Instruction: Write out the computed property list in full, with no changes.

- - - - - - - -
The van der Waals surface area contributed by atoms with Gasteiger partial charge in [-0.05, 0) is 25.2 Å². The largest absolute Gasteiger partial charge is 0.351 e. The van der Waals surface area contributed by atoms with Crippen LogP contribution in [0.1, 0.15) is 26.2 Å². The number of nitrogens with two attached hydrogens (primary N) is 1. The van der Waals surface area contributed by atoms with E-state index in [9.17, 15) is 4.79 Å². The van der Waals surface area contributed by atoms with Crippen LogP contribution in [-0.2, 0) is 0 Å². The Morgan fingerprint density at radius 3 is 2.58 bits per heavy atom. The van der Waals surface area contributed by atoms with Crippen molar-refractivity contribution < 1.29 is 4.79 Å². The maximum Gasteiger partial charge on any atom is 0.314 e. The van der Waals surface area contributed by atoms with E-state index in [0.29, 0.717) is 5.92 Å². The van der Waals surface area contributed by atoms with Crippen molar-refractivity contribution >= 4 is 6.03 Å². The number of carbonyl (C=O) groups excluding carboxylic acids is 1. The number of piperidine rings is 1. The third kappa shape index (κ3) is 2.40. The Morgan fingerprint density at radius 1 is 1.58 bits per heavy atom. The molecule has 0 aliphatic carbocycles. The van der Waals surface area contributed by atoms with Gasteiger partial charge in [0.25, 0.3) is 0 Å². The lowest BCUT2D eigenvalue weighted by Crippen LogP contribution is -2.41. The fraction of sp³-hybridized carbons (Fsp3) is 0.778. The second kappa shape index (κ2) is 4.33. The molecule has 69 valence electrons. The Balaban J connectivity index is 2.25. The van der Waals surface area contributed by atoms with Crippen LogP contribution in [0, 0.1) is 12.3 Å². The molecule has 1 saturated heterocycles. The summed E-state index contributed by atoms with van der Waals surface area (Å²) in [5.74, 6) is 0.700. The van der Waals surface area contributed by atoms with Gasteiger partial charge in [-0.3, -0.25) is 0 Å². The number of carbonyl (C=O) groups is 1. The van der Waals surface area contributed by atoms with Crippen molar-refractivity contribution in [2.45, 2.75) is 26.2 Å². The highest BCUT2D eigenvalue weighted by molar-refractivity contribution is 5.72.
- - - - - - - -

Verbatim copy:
The van der Waals surface area contributed by atoms with Gasteiger partial charge in [-0.05, 0) is 25.2 Å². The largest absolute Gasteiger partial charge is 0.351 e. The van der Waals surface area contributed by atoms with Crippen LogP contribution in [0.1, 0.15) is 26.2 Å². The number of nitrogens with two attached hydrogens (primary N) is 1. The van der Waals surface area contributed by atoms with E-state index in [9.17, 15) is 4.79 Å². The van der Waals surface area contributed by atoms with Crippen LogP contribution in [-0.2, 0) is 0 Å². The Morgan fingerprint density at radius 3 is 2.58 bits per heavy atom. The van der Waals surface area contributed by atoms with Crippen molar-refractivity contribution < 1.29 is 4.79 Å². The maximum Gasteiger partial charge on any atom is 0.314 e. The van der Waals surface area contributed by atoms with E-state index in [0.29, 0.717) is 5.92 Å². The van der Waals surface area contributed by atoms with Crippen molar-refractivity contribution >= 4 is 6.03 Å². The number of carbonyl (C=O) groups excluding carboxylic acids is 1. The number of piperidine rings is 1. The third kappa shape index (κ3) is 2.40. The Morgan fingerprint density at radius 1 is 1.58 bits per heavy atom. The molecule has 0 aliphatic carbocycles. The van der Waals surface area contributed by atoms with Gasteiger partial charge in [0.25, 0.3) is 0 Å². The lowest BCUT2D eigenvalue weighted by Crippen LogP contribution is -2.41. The fraction of sp³-hybridized carbons (Fsp3) is 0.778. The second kappa shape index (κ2) is 4.33. The molecule has 69 valence electrons. The Balaban J connectivity index is 2.25. The van der Waals surface area contributed by atoms with Crippen LogP contribution in [0, 0.1) is 12.3 Å². The molecule has 1 saturated heterocycles. The summed E-state index contributed by atoms with van der Waals surface area (Å²) in [5.74, 6) is 0.700. The van der Waals surface area contributed by atoms with Gasteiger partial charge in [-0.3, -0.25) is 0 Å². The number of carbonyl (C=O) groups is 1. The van der Waals surface area contributed by atoms with Crippen molar-refractivity contribution in [2.45, 2.75) is 26.2 Å². The highest BCUT2D eigenvalue weighted by molar-refractivity contribution is 5.72.